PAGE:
VIDEO: Chesapeake residents find large canebrake rattlesnake outside apartment complex

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Chesapeake resident Mary Kay Stewart has posted a video to YouTube showing her husband and brother-in-law capturing a large canebrake rattlesnake in the bushes in front of their apartment building.

"I was like, 'Oh my gosh this is crazy,'" she says.

Her husband, Greg Stewart and his brother - who you see picking up the five foot rattler with his hands - wanted to get the snake out and back to a more wild habitat.

"We couldn't just leave it here,” Greg Stewart says. "There were other neighbors that were threatening to kill the snake. We didn't want to see that happen."

Mary Kay says she called the city of Chesapeake for help, but says workers told her to call pest control.

"You don't think of calling your maintenance people for a rattlesnake," she says.

While certainly a bit frightening, it's important to remember that these snakes are not uncommon in Southeastern Virginia and Northeastern North Carolina.

According to the Virginia Department of Game and Inland Fisheries, the canebrake rattlesnake is a protected species in Virginia that inhabits hardwood and mixed hardwood-pine forests, cane fields, and the ridges and glades of swampy areas in localized areas of southeastern Virginia.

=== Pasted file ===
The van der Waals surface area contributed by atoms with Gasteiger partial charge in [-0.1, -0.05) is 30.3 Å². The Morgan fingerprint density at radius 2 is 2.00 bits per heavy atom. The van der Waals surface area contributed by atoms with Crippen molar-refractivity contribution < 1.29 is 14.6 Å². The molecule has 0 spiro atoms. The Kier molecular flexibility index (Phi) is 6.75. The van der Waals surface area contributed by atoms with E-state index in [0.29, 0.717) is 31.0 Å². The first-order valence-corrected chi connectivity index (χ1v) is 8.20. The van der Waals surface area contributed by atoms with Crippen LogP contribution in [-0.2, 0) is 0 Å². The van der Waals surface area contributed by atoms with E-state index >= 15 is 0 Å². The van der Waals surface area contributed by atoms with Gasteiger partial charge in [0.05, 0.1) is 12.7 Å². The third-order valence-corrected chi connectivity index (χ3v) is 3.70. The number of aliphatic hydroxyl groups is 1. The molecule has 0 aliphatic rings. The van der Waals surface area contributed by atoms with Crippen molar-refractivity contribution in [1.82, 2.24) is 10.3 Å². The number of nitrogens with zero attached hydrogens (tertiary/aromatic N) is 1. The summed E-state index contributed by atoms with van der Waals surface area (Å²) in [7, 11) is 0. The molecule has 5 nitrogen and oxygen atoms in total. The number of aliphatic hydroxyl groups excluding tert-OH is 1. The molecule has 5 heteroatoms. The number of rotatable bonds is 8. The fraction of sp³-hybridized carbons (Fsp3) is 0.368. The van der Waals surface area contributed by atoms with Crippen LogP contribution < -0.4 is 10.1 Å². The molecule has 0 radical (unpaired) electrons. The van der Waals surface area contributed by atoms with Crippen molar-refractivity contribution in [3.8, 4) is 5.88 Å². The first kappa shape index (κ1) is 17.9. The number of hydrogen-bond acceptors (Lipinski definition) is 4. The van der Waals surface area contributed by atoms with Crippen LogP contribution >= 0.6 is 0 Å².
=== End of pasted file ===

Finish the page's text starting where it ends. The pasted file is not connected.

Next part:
The apartments where this particular snake was found are located in the Deep Creek section of the city, which backs up to the Great Dismal Swamp.

John Kleopfer tells NewsChannel 3 that this is a prime habitat for the snake and that since July-August is peak mating season, males will occasionally wander into housing areas while searching for a mate.

John also notes that the video is a good example of what not to do when you encounter one of these snakes.

He says that you should call the local animal control or the Virginia Department of Game and Inland Fisheries.



  • Harry Slaughter

    If they had waited on the wildlife people a child could have possibly been injured. Children are an endangered species that mean more to me than an snake. That snake was originally laying close to a doorway where a child just got off their bike and went inside. Good job by those who captured it. Most people would have killed it. No one knows how long it had been there. Can you imagine a ball going into those bushes and a child reaching in to retrieve it?

    • Michael Smith

      I just checked the U.S. Fish and Wildlife Service website, and children are NOT listed, either as a threatened, or as an endangered species.

  • Mary Kay Stewart